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November/December 2006

Kickin' Back

Noodles of Fun

Sometimes the noodler grabs the catfish and sometimes...





They poke their hands under submerged rocks and logs, feeling around in the muddy, murky water for something big and slimly and ugly.

Hopefully it’s a catfish.

“You never know what you’re liable to grab onto,’’ says Marty Jenkins, known as the grabbling guru. “Shoot, that’s what makes it exciting.’’

“Grabbling’’ is what Jenkins, 41, of Etowah, Tenn., calls the technique that involves feeling under structure for big catfish and then catching them barehanded.

It’s also known as “noodling,’’ “hogging’’ and “grappling.’’

“It depends on where you grew up,’’ Jenkins says. “Around here we call it ‘grabbling.’ I figure the term derived from ‘grabbing’ because you grab the catfish by the jaw and hold on. But ‘noodling’ might describe it best, because trying to hold onto a big old thrashing catfish is like trying to hold onto a giant wet noodle.’’

Jenkins enjoys it so much that he made a nationally-circulated video, Girls Gone Grabblin’, in which attractive young ladies in swimming suits wrestle giant catfish. It’s not risqué, just good clean fun. Jenkins’ wife, Fostana, is among the grabbling girls featured.

While Jenkins is able to find the humor in the sport, he is also serious about it. And he cautions that grabbling/noodling is not for the faint of heart or the weak of hand. He has had one finger broken, suffered ligament damage in another, and was almost drowned by a giant catfish a few years ago.

“I was bending down with my head under water when I got my hand hung in the gills of a big cat,’’ he says. “It was wedged back under a rock and I couldn’t pull it out. I started thrashing around and my buddy swam over and managed to pull me loose.’’

Jenkins has caught catfish weighing 52 pounds, “and when you get one that big and it starts to roll, it can break your wrist. You’ve gotta know what you’re doing.’’

Jenkins said the key is to feel around the fish until you locate its head, then grab it by the lower jaw. And hang on.

Bobby Wilson, a biologist with the Tennessee Wildlife Resources Agency, says big catfish tend to seek submerged shelters for their nests.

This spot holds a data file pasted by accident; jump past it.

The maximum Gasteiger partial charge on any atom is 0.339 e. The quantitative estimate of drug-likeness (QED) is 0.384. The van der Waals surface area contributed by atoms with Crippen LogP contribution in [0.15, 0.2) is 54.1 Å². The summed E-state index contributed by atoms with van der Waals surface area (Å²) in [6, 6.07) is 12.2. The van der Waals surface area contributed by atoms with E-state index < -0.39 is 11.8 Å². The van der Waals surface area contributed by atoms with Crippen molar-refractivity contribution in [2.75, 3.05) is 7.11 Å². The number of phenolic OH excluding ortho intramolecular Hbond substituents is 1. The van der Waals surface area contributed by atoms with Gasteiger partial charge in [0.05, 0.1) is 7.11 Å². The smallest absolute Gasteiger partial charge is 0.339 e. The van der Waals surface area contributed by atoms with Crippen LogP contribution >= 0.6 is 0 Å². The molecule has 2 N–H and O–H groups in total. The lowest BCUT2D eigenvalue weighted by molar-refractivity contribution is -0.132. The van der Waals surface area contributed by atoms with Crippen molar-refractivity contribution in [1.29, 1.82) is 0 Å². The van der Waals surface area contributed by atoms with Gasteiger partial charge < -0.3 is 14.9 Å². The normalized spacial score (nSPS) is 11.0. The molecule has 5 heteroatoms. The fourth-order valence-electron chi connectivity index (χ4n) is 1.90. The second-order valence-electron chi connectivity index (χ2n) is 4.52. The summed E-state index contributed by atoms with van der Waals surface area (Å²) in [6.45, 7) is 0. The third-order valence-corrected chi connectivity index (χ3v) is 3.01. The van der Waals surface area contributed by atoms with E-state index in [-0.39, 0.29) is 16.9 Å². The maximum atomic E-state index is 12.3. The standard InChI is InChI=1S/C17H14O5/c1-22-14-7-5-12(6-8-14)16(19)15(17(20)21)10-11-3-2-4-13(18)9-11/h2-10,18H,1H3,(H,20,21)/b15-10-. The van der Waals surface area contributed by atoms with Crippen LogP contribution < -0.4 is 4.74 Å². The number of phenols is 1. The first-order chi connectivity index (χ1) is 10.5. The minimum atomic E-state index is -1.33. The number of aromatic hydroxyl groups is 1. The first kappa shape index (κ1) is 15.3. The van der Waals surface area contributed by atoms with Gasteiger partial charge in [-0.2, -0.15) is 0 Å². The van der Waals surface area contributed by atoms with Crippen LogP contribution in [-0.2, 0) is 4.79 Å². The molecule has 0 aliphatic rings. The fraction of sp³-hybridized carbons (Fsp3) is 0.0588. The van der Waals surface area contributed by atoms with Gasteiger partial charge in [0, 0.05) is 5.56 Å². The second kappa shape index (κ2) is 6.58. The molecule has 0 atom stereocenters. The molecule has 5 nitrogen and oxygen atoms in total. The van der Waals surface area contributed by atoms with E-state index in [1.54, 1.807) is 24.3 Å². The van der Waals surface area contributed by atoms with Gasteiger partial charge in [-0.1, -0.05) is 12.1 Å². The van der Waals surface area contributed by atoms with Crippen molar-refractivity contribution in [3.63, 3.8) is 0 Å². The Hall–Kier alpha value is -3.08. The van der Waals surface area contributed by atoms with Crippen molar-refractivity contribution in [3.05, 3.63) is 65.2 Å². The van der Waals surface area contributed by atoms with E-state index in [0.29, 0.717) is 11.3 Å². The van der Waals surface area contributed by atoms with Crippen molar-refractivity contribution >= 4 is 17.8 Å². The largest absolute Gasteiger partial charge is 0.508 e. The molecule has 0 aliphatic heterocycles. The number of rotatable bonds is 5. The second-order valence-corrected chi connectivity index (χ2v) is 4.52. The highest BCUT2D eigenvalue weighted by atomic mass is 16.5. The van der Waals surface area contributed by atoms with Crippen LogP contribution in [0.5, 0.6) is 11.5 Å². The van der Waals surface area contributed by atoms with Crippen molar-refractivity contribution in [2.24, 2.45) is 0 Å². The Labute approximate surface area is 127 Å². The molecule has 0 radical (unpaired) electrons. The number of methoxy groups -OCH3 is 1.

“They are very aggressive when they are spawning,’’ he says. “If something — say, your hand — gets too near the nest, they’ll clamp down on it.’’

Wilson, who has accompanied Jenkins on some of his grabbling adventures, says the method does not hurt the catfish population.

“Grabblers take fewer fish than fishermen using traditional means,’’ he says.

What about the danger of grabbing onto something other than a catfish?

“Most people automatically think about snakes and turtles,’’ Jenkins says, “but in all my years of grabblng I’ve never got hold of one. I guess it’s always possible, though.’’

What about the barbs — the sharp spines on a catfish’s fins that can inflict a painful prick?

“They wear down with age,’’ Wilson says. “On the bigger, older fish you don’t have to worry about getting stuck.’’

Jenkins jokes that he got started catching catfish with his hands “because my brother had the pole.’’

Actually, he says, “My buddy and I were camping at a lake one day about 20 years ago and we saw a guy wading around, feeling under the banks, catching big catfish. I told my buddy, ‘Hey, I bet I can do that!’ ’’

Famous last words for a lot of outdoorsmen; but not for Jenkins. He jumped in the water and started feeling around for his first catfish. He’s been happily noodling ever since.

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